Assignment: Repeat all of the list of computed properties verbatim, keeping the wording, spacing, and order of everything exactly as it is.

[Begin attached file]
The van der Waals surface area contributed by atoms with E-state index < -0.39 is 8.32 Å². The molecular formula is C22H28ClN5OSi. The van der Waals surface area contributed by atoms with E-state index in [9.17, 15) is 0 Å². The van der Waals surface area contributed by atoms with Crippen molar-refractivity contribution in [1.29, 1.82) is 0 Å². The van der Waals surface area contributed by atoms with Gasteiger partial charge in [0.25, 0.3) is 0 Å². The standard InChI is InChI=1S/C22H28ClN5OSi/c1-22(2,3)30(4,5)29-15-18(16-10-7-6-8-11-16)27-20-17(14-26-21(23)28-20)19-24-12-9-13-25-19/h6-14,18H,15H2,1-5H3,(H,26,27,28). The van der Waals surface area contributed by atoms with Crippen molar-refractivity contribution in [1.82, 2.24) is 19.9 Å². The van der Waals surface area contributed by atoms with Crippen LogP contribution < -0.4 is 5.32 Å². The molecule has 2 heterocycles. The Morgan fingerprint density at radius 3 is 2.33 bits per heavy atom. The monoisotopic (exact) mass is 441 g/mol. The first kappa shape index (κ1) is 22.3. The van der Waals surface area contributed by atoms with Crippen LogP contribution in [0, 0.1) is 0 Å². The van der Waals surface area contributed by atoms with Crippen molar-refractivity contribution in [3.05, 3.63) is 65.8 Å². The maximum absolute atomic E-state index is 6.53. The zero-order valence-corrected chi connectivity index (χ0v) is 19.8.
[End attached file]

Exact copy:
The van der Waals surface area contributed by atoms with E-state index < -0.39 is 8.32 Å². The molecular formula is C22H28ClN5OSi. The van der Waals surface area contributed by atoms with E-state index in [9.17, 15) is 0 Å². The van der Waals surface area contributed by atoms with Crippen molar-refractivity contribution in [1.29, 1.82) is 0 Å². The van der Waals surface area contributed by atoms with Gasteiger partial charge in [0.25, 0.3) is 0 Å². The standard InChI is InChI=1S/C22H28ClN5OSi/c1-22(2,3)30(4,5)29-15-18(16-10-7-6-8-11-16)27-20-17(14-26-21(23)28-20)19-24-12-9-13-25-19/h6-14,18H,15H2,1-5H3,(H,26,27,28). The van der Waals surface area contributed by atoms with Crippen molar-refractivity contribution in [1.82, 2.24) is 19.9 Å². The van der Waals surface area contributed by atoms with Crippen LogP contribution < -0.4 is 5.32 Å². The molecule has 2 heterocycles. The Morgan fingerprint density at radius 3 is 2.33 bits per heavy atom. The monoisotopic (exact) mass is 441 g/mol. The first kappa shape index (κ1) is 22.3. The van der Waals surface area contributed by atoms with Crippen LogP contribution in [0, 0.1) is 0 Å². The van der Waals surface area contributed by atoms with Crippen molar-refractivity contribution in [3.05, 3.63) is 65.8 Å². The maximum absolute atomic E-state index is 6.53. The zero-order valence-corrected chi connectivity index (χ0v) is 19.8.